Week One Adviser-Advisee Picnic: Tips and Ideas
Suggestions for Structuring the Conversation:
As you think about what you will talk about with your advisees, keep in mind that they have spent all day traveling, unpacking, saying goodbye to their family, and moving into a new and strange environment. They are scared, nervous, and alone. For many, the main goal is to belong in this new place and meet people. But because you are their academic advisor, they probably also have a lot of questions about what they will be taking this first term and may expect you to talk about this with them.
The picnic is not the best time to get into the nuts and bolts of schedule planning, and it is not a good idea to begin advising students about their individual program (partly because that is part of their academic record and is thus confidential). Remind students that you will be meeting individually on Tuesday morning to get ready for registration Tuesday afternoon. Between Saturday and Tuesday, students will also have several opportunities to learn more about various departments and programs, they will attend an Academic Transitions Workshop, where they will have an opportunity to confer about transfer credits and placements, and they will have opportunities to work with upper-class students on schedule planning on Monday evening. In short, all their questions will be answered in plenty of time to register—encourage them to relax!
Keeping in mind the place of the advisor picnic within the whole of Week I, here are some possible ways to direct the conversation. These are suggestions; feel free to adapt these suggestions to your own personality and goals for the evening, and to pick and choose the items that seem most helpful. You may wish to save some of these for later advising meetings.
- By all means, answer their questions, but try to steer the conversation so that it is beneficial to all students and not particular to one student’s situation. Remind them that the Tuesday morning time with you will be an opportunity to delve further into questions that apply to them personally.
- Make sure they know where and when to meet you on Tuesday morning. If you are meeting with the advisees of a colleague, make sure those students also know where to meet their own advisor on Tuesday morning. This information will be posted in the residence halls and in Buntrock, but it won’t hurt to mention it.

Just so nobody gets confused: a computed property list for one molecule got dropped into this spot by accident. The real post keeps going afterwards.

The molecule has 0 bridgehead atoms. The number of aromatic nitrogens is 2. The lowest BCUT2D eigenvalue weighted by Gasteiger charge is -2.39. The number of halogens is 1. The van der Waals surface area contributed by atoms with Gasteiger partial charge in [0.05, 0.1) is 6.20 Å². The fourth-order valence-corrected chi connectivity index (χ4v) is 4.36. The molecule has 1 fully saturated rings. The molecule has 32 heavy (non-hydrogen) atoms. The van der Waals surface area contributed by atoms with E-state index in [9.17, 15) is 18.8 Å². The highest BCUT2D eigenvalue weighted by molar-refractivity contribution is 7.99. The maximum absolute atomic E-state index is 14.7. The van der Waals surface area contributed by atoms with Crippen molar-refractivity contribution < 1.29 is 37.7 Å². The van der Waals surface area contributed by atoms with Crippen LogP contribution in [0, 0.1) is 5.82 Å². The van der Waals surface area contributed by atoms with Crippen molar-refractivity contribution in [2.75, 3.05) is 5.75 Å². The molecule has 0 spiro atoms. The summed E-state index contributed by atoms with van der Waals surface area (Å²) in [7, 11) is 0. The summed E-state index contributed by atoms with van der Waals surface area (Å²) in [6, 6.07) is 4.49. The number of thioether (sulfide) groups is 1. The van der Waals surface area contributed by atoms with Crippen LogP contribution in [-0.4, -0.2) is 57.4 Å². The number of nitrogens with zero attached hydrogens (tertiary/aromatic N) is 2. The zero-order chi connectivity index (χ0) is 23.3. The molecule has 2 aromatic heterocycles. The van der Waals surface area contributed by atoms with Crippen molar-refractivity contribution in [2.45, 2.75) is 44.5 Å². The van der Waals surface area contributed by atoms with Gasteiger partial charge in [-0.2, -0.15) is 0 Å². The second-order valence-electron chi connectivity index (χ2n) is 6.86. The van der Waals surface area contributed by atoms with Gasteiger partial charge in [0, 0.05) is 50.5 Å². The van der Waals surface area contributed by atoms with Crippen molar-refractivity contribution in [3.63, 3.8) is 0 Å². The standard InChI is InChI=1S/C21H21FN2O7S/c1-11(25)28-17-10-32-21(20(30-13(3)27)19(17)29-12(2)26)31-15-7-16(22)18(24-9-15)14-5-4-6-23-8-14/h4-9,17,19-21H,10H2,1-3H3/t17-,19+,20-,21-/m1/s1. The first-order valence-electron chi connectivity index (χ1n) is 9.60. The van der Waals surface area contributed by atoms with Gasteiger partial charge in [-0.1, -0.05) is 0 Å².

- Encourage each advisee to introduce him/herself as well.
- Go through the Week I brochure with the students, pointing out the logic of the way the week is put together and stressing the importance of the various meetings and sessions in orienting them to the campus, to their fellow students, to the liberal arts, and to a residential college experience. In particular, remind them to read the Global Citizenship readings and to attend the Academic Transitions Workshop to which they are assigned on Monday afternoon!
- Introduce yourself and talk about your own past experience of being a college student—where did you attend college, why did you go there, what did you study, how did you become interested in your field, how did you end up at St. Olaf?
- Talk with them about what it means to you to be an academic advisor and try to get them to understand that an academic advisor doesn’t just sign registration cards a few times a year. Also point out that there are many other helpful resources around campus that they should feel welcome to use as needed.
- Use the mission statement to talk about what the liberal arts mean to you and to St. Olaf. Encourage them to read it before Tuesday.
- Talk with students about the value of exploring a wide variety of courses even if they think they know exactly what they want to do in the future; if they are very unsure of their goals, you might give them suggestions for exploring in an intentional way. Mention that there is a website specifically for students who are exploring options and interests at: http://www.stolaf.edu/services/career/html/resource.html (“The Explore Resource”). One student on the Week I committee made a big point that it is important for students to hear the message during Week I that it is acceptable to be exploring options and not be set on a particular major or career path.
- Introduce them to the college’s vision of general education and help them to understand the purpose of St. Olaf’s general education requirements (not as something to “get rid of,” but as a structure that ensures that students have the kind of breadth we expect from a liberally educated person graduating from St. Olaf College). You might refer to the essay on GE that was in their summer Binder, and that they may have read.